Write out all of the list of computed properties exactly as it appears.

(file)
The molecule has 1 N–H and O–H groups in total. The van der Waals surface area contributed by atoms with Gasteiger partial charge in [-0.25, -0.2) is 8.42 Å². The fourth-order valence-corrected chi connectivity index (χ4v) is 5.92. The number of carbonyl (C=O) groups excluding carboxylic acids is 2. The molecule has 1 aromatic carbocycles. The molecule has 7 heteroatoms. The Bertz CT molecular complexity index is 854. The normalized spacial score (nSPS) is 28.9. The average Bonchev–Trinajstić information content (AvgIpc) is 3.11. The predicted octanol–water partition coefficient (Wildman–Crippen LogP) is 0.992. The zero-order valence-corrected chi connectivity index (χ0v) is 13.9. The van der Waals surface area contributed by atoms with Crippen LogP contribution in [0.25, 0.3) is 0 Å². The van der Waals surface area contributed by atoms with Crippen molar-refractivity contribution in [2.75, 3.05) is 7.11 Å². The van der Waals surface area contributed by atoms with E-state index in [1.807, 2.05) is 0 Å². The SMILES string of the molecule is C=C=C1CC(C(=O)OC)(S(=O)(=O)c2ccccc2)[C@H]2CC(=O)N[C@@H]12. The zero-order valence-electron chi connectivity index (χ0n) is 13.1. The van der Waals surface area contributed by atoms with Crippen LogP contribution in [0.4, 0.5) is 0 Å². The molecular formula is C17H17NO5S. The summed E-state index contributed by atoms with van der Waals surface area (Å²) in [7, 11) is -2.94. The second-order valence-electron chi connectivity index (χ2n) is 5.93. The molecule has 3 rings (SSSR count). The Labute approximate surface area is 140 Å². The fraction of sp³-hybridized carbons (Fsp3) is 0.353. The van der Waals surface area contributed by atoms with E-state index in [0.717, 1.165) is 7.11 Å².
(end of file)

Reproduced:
The molecule has 1 N–H and O–H groups in total. The van der Waals surface area contributed by atoms with Gasteiger partial charge in [-0.25, -0.2) is 8.42 Å². The fourth-order valence-corrected chi connectivity index (χ4v) is 5.92. The number of carbonyl (C=O) groups excluding carboxylic acids is 2. The molecule has 1 aromatic carbocycles. The molecule has 7 heteroatoms. The Bertz CT molecular complexity index is 854. The normalized spacial score (nSPS) is 28.9. The average Bonchev–Trinajstić information content (AvgIpc) is 3.11. The predicted octanol–water partition coefficient (Wildman–Crippen LogP) is 0.992. The zero-order valence-corrected chi connectivity index (χ0v) is 13.9. The van der Waals surface area contributed by atoms with Crippen LogP contribution in [0.25, 0.3) is 0 Å². The van der Waals surface area contributed by atoms with Crippen molar-refractivity contribution in [2.75, 3.05) is 7.11 Å². The van der Waals surface area contributed by atoms with E-state index in [1.807, 2.05) is 0 Å². The SMILES string of the molecule is C=C=C1CC(C(=O)OC)(S(=O)(=O)c2ccccc2)[C@H]2CC(=O)N[C@@H]12. The zero-order valence-electron chi connectivity index (χ0n) is 13.1. The van der Waals surface area contributed by atoms with Crippen LogP contribution in [0.4, 0.5) is 0 Å². The molecular formula is C17H17NO5S. The summed E-state index contributed by atoms with van der Waals surface area (Å²) in [7, 11) is -2.94. The second-order valence-electron chi connectivity index (χ2n) is 5.93. The molecule has 3 rings (SSSR count). The Labute approximate surface area is 140 Å². The fraction of sp³-hybridized carbons (Fsp3) is 0.353. The van der Waals surface area contributed by atoms with E-state index in [0.717, 1.165) is 7.11 Å².